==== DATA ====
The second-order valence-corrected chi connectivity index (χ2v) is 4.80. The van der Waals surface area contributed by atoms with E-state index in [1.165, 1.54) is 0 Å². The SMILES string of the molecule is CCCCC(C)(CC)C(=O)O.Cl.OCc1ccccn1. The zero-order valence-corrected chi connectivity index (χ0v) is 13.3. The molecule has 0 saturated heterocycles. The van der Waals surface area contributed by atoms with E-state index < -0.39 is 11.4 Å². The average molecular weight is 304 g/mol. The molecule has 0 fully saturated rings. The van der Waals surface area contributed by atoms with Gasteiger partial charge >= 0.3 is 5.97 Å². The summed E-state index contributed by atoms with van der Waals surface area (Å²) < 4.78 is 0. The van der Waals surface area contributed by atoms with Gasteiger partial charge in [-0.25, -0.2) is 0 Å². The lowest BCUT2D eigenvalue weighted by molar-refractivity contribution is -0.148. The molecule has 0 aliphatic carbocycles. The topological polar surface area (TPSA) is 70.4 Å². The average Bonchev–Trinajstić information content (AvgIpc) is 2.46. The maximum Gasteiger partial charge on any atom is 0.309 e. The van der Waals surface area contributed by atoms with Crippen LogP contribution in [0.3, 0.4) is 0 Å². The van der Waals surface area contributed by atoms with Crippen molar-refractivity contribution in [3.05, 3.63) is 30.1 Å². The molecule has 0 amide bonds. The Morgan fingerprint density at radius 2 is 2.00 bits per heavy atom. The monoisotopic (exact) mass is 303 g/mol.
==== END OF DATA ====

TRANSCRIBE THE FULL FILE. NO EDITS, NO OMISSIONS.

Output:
The second-order valence-corrected chi connectivity index (χ2v) is 4.80. The van der Waals surface area contributed by atoms with E-state index in [1.165, 1.54) is 0 Å². The SMILES string of the molecule is CCCCC(C)(CC)C(=O)O.Cl.OCc1ccccn1. The zero-order valence-corrected chi connectivity index (χ0v) is 13.3. The molecule has 0 saturated heterocycles. The van der Waals surface area contributed by atoms with E-state index < -0.39 is 11.4 Å². The average molecular weight is 304 g/mol. The molecule has 0 fully saturated rings. The van der Waals surface area contributed by atoms with Gasteiger partial charge >= 0.3 is 5.97 Å². The summed E-state index contributed by atoms with van der Waals surface area (Å²) < 4.78 is 0. The van der Waals surface area contributed by atoms with Gasteiger partial charge in [-0.25, -0.2) is 0 Å². The lowest BCUT2D eigenvalue weighted by molar-refractivity contribution is -0.148. The molecule has 0 aliphatic carbocycles. The topological polar surface area (TPSA) is 70.4 Å². The average Bonchev–Trinajstić information content (AvgIpc) is 2.46. The maximum Gasteiger partial charge on any atom is 0.309 e. The van der Waals surface area contributed by atoms with Crippen LogP contribution in [0.3, 0.4) is 0 Å². The van der Waals surface area contributed by atoms with Crippen molar-refractivity contribution in [3.05, 3.63) is 30.1 Å². The molecule has 0 amide bonds. The Morgan fingerprint density at radius 2 is 2.00 bits per heavy atom. The monoisotopic (exact) mass is 303 g/mol.